Tucson, Arizona is a city of neon. In the early twentieth century, Tucson turned from being an old, remote city-in-a-desert, to being a key rest-stop for early motorists travelling from Florida to California on the Old Spanish Trail.
By the 1930s, Oracle Street in Tucson was clustered with motels. Their bright, colourful lights begging tired motorists to stop for the night. It was a midcentury dream.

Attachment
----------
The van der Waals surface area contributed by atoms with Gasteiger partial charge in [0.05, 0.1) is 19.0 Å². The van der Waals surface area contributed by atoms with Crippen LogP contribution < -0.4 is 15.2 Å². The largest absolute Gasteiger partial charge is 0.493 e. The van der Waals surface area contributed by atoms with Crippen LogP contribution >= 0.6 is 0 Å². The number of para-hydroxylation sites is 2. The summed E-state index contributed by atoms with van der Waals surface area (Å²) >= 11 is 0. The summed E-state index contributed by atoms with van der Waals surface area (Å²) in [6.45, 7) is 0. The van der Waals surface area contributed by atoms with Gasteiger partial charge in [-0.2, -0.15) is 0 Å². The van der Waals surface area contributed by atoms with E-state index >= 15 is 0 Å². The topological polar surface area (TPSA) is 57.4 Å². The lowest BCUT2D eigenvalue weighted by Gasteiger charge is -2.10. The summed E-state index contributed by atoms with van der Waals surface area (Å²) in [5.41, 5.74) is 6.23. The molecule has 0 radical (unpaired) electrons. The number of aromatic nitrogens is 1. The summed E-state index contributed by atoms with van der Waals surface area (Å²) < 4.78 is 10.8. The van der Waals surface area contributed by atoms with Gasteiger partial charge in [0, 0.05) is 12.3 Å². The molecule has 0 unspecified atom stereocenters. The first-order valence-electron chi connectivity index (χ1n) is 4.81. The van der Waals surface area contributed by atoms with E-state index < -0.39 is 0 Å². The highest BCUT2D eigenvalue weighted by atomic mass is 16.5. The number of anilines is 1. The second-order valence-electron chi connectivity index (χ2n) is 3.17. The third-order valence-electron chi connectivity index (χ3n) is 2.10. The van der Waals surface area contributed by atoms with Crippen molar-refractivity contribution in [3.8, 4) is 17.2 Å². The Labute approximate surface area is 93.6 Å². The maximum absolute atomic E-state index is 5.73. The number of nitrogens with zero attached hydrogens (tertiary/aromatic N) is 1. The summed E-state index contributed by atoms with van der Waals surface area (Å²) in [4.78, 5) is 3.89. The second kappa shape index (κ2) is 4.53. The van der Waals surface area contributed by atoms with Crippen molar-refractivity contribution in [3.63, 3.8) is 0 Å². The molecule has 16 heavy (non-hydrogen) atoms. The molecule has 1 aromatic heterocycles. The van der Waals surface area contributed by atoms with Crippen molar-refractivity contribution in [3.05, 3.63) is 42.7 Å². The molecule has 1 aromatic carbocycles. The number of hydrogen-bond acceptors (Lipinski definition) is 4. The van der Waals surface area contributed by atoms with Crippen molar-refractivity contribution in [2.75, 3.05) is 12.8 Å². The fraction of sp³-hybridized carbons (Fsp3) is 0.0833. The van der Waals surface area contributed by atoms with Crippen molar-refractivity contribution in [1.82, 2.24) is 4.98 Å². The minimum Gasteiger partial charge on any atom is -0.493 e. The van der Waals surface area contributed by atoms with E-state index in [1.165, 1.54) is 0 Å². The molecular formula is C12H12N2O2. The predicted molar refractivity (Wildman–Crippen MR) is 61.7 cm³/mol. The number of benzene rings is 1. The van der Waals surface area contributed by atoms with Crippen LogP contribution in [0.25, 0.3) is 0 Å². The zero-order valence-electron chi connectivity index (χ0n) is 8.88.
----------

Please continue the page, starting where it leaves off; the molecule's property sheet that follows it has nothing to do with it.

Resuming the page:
Then the world changed. In the 1970s, a new highway, the I-10, was built; air travel became popular. This section of Oracle Street—dubbed the Miracle Mile—fell into disrepair and disrepute.
While it does still have its shabby areas (No-Tel Motel, I’m looking at you), this area is being transformed, not least by the awesome piece of public art in the photo above. Created by Dirk Arnold in 2009, “Gateway Saguaro” is, to me, the iconic distillation of Tucson: a contemporary work referencing the city’s past.
Gateway Saguaro, 2009
Address: A short way north of the intersection of Oracle and Drachman, in the centre median.
Visible: 24/7, but so much better at night.